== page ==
“A cleft palate, what’s a cleft palate?” Ag asked, as we wended our way down the hall of the small marble-floored hospital.
“It’s a separation in the hard palate on the roof of the mouth; it causes speech problems.”
“Speech problems? My mother didn’t have a speech problem!” Neighbors use to say an extra decade of the rosary after Mass on Sunday to avoid exiting the church at the same time as Ag’s mother, rather than having to struggle deciphering her muffled syllables. How was it possible that Ag had never noticed it? I often thought her gift for foreign languages had developed from straining to understand the first voice she had ever heard.
Ag and I had played and had prayed together through eight years of grammar school. And on one particular occasion, we almost drowned together. It was one of those really hot days in early June when thirteen-year-olds are eager to cast off the restraints of the school year. A slight breeze rustled through the maple and sycamore trees which arched like a cathedral over Rocky Point in Pelham Bay Park where we had decided to swim out to the moored sailboats and yachts, two lone swimmers in a prohibited area. Halfway to the boats, Ag suggested we should swim back to the shore. “No way,” I said, “the boats are closer; we’ve got to reach the boats.” And so we floated, side by side, the ice blue sky ignoring our peril.
A red motorboat sped by; I waved and screamed, my voice drowned by the roar of the engine. “I can’t keep floating, Eileen, I’m exhausted.”
“Please, Ag, we’re getting closer to the boats.”
“Hail Mary, full of grace, the Lord is with thee,” she prayed.
“Jesus, shut up, Ag.”
“Pray for us sinners. Now and at the hour of our death, Amen.” Even though I was ticked off at her for praying, maybe her prayers saved us. A boat finally rescued us. I will never forget the sound of Ag’s voice praying that Hail Mary as I urged her to float on her back to save energy.
But in 1975, four weeks after she ignored my dinner, angry at both the FBI and me, she finally called me at eleven p.m., “I’m furious with my mother; she’s forcing me to have a hysterectomy.”
“Do you know what time it is, Ag?” I said, grabbing my glasses to look at the time on the clock next to my bed. “How could your mother force you to have a hysterectomy? You’re thirty-four years old!” I said, as I sat up in my bed.
“Trust me, she’ll find a way.”
“Stop being so damned dramatic, are you pregnant?”
“NO, I’m not pregnant! You’re suppose to be my friend; why are you always taking the other person’s side?”
“I’m not taking anyone’s side, but the whole thing is ridiculous.
I know your mother; she would never do anything so cruel.”
Five minutes later, Ag called again, “I think my mother is in cahoots with the FBI.”
“Are you drinking, what the hell is going on? Do you know what time it is? My kids will be jumping up and down on my bed at six o’clock in the morning.” Click, she hung up again. I lay in my bed with the phone cradled in my hand wondering if I was the one who was losing my mind, my husband next to me, still sound asleep. A few weeks later, almost midnight, she called, waking me up again, “Somebody’s breaking into my apartment; I’m afraid I’m going to be raped.” Rape and burglary were not extraordinary occurrences in New York in the mid-seventies.
“Start screaming, Ag, use the fire escape, call a neighbor, call 911!”
“It’s my neighbor who’s breaking in.” I listened for noise; I heard nothing but the drone of Johnny Carson in the background.
“Calm down, Ag,” I said, throwing off my down comforter and searching for the light switch. “Listen to me; you know I’m your friend, don’t you?”
“Yes, I do.”
“You know I care about you, don’t you, Ag?”
“Yes, yes, I do.”
“Then do exactly what I say; call 911 or a cab and go to the nearest emergency room. They’ll help you. What hospital is closest to you?” I wished I wasn’t so far away from her.
For weeks I could not contact her, nor anyone in her family. I finally received a letter which brought me enormous relief because I knew she was in safe hands:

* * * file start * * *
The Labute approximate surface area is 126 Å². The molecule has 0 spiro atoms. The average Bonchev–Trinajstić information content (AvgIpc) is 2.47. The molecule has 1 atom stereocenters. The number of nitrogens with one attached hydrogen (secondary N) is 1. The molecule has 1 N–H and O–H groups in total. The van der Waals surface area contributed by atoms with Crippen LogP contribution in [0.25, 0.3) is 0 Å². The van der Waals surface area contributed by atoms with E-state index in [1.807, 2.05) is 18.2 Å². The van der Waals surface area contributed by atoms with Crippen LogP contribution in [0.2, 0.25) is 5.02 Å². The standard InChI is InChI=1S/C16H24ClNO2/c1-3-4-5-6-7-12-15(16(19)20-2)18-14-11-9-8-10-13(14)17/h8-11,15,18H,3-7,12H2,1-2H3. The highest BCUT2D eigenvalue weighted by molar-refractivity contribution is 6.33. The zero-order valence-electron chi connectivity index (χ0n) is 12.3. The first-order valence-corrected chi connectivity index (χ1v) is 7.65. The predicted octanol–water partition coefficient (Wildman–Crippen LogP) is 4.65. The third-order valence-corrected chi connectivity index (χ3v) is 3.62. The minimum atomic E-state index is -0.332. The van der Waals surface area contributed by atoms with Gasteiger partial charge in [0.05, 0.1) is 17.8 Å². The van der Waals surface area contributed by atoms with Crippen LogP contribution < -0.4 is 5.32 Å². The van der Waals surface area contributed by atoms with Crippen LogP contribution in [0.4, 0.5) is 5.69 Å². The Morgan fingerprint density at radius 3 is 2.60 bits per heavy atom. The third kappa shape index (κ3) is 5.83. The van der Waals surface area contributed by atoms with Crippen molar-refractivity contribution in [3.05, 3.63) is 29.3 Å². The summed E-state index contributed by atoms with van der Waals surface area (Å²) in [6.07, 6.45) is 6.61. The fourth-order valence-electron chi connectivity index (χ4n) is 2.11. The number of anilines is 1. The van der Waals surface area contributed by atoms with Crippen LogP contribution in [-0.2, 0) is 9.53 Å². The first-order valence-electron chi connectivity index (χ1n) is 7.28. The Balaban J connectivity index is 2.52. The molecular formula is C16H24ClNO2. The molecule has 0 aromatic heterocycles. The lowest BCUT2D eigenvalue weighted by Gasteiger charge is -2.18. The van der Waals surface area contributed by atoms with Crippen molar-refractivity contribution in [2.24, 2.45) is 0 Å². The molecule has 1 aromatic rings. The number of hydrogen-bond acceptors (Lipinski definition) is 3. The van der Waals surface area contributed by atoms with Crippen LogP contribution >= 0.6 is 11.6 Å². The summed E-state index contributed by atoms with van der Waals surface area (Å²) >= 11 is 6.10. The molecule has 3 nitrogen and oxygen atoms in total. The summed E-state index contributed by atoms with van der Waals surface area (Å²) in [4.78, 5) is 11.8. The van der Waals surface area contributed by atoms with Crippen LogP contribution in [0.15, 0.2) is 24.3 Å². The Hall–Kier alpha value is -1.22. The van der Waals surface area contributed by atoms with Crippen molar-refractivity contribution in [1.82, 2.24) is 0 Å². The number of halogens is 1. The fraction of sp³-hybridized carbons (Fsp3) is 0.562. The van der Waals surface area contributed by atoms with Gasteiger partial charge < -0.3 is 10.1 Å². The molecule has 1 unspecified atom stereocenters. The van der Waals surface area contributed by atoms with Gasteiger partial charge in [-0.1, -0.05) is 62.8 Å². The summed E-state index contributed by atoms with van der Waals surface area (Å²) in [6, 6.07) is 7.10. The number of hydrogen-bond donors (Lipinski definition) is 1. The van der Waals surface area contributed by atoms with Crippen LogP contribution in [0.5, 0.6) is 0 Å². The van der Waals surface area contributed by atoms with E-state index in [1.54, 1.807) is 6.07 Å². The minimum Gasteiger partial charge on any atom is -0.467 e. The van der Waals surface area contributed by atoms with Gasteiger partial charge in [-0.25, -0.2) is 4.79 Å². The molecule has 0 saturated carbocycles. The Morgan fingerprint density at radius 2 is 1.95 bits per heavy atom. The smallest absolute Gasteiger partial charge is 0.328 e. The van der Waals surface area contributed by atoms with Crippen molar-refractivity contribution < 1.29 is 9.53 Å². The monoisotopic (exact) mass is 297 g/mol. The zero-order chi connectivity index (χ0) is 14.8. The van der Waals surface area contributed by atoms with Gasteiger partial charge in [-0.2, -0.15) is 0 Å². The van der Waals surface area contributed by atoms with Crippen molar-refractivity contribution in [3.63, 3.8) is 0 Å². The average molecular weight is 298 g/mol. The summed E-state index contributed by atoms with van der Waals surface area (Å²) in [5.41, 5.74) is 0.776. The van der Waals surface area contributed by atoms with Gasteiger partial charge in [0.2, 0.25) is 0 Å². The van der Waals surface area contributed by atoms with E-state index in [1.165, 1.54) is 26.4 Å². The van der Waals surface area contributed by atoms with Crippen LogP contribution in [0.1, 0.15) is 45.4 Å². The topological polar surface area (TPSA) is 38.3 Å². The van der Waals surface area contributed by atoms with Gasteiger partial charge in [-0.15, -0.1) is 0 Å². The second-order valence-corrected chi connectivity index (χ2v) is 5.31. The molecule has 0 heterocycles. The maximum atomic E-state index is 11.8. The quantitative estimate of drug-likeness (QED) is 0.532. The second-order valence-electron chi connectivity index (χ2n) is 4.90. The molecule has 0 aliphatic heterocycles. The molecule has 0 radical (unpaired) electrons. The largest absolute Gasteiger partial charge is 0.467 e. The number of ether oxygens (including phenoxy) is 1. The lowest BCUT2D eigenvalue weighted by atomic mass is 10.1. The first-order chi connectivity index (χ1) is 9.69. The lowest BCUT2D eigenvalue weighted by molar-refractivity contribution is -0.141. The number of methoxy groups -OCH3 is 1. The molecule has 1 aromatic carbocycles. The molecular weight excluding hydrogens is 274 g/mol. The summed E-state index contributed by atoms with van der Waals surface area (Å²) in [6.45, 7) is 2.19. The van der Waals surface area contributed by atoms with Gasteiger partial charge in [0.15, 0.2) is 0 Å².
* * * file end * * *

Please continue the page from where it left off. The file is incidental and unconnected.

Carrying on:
Because I have been responding to treatment, the doctors say I will
be able to go home soon. Unfortunately, my mother succeeded in her plan and now I will never have children.
Another letter arrived two weeks later:
I am happy to tell you that I will be released soon. In addition to getting an apartment near the hospital, I will also have an easy clerical job. My mother has had me lobotomized and mated with a bull. The FBI is reading my mail. Be careful what you write to me.
I ask my sister, a psychiatric nurse, if Ag will ever recover. “She’s paranoid schizophrenic; her best hope is thorazine.”
“Doesn’t it have horrible side effects?”
“Sure it does; someday she may end curled up in a corner with her tongue flapping, but at least she’ll have periods without fear. Some schizophrenics see their own bodies attacking them. Don’t be seeing her alone either; you two were always very competitive. She might be jealous of you.”
Upon hearing of Ag’s illness, a dear friend who had been our supervisor when we were rookie teachers together, told me she had recommended
that Agnes find a less stressful profession.
“She was my best friend and she never told me that; I was so upset when she left our school. Did you see signs of her illness back then?” I asked.
“No, I thought adolescents were too hard for her to handle.”
And so she bounced from school to school in the big city system until she locked horns with a principal who had either the guts, the compassion, or the patience to complete the documentation needed to suspend a teacher.
When I told my mother about Ag, she told me that Ag’s mother was the only woman she had ever known in the old neighborhood who had her husband arrested for abuse in the nineteen-fifties. “It must have been a terrible situation that forced her mother to expose the privacy of her family in that way, the poor woman.” For thirty years I had considered Ag a close friend, but she had never really shared her deepest fears with me until there was little I could do to help her.
Today, instead of waxing poetic in her beloved French, Agnes babbles about Michael the Archangel and George the Dragon Slayer. Her babbling invades my dreams.
Once again we are swimming, lost in the billows of the blue Aegean
Sea. An Adonis stops his boat to rescue us just as the bronzed sailor saved us from the murky waters of Rocky Point so long ago. Rejecting the safety of Adonis’s boat, Ag raises her right, then her left arm, in perfect arcs, pointing her fingers as though she is the star of a shimmering water ballet, her eyes glowing with serenity and wanderlust. “Give me your hand,” I say, as I try to pull her into the silver boat. But it is as though the sirens are luring her away from me and I have no wax to stuff her ears, to silence the voices that are pulling her farther and farther out to sea.